More to the Point: Should Nuns Light Their Icon Lamps?
As a continuation of the discussion started in my previous paper, “On ‘Ritual Impurity’: In Response to Sister Vassa (Larin), I now would like to address some of the issues that have been raised in greater detail. The problem that has been posed by Sister Vassa is as follows:
When I entered a convent of the Russian Orthodox Church Abroad in France, I was introduced to the restrictions imposed on a nun when she has her [monthly] period. Although she was allowed to go to church and pray, she was not to go to Communion; she could not kiss the icons or touch the Antidoron; she could not help bake prosphoras or handle them, nor could she help clean the church; she could not even light the lampada or iconlamp that hung before the icons in her own cell: this last rule was explained to me when I noticed an unlighted lampada in the icon-corner of another sister.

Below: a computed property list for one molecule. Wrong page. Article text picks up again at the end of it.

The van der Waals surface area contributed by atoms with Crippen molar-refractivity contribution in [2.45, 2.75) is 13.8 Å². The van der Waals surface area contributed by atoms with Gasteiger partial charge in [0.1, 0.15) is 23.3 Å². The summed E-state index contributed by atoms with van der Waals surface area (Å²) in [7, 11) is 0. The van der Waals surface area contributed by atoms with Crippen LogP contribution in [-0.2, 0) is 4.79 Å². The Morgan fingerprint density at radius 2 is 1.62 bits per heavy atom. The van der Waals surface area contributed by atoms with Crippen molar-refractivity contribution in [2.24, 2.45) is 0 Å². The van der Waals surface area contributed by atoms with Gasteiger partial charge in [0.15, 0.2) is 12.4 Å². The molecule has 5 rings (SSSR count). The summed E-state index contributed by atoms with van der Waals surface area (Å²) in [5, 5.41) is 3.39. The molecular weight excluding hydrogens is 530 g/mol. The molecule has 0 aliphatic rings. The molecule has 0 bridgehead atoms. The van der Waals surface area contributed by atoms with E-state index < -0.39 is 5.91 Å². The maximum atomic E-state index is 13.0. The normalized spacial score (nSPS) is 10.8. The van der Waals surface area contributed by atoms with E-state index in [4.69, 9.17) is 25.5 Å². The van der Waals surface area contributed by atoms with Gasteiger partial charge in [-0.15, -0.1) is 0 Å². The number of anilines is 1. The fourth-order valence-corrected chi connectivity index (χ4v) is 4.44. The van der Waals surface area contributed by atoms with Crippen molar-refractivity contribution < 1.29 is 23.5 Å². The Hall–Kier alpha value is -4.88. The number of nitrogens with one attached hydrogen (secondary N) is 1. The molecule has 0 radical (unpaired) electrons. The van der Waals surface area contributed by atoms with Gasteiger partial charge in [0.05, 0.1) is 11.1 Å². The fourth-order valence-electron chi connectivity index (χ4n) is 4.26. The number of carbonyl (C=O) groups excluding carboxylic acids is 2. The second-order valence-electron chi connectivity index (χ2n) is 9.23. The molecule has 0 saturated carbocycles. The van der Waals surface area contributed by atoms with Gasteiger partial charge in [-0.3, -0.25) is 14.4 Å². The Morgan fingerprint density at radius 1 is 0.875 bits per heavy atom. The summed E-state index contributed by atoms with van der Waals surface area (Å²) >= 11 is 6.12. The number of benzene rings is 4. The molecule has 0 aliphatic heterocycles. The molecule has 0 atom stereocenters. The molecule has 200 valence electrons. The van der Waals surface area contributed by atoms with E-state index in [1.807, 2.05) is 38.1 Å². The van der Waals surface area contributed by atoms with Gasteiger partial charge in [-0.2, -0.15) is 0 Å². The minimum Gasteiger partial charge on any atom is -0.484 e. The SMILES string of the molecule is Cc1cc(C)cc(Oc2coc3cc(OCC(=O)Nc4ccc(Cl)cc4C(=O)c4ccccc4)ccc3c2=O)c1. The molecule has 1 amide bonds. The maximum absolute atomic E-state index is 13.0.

The conclusion at which Sr. Vassa arrives after a study of early Church writings and contemporary opinions expressed by a handful of ecclesiastical bodies is that the rules surrounding “ritual impurity” are “a rather disconcerting, fundamentally non-Christian phenomenon in the guise of Orthodox piety.” In my previous paper, I raised some very general concerns about Sr. Vassa’s methodology in addressing the issue of ritual impurity in the Orthodox Church. In this paper, I wish to attempt to find some constructive ways forward…
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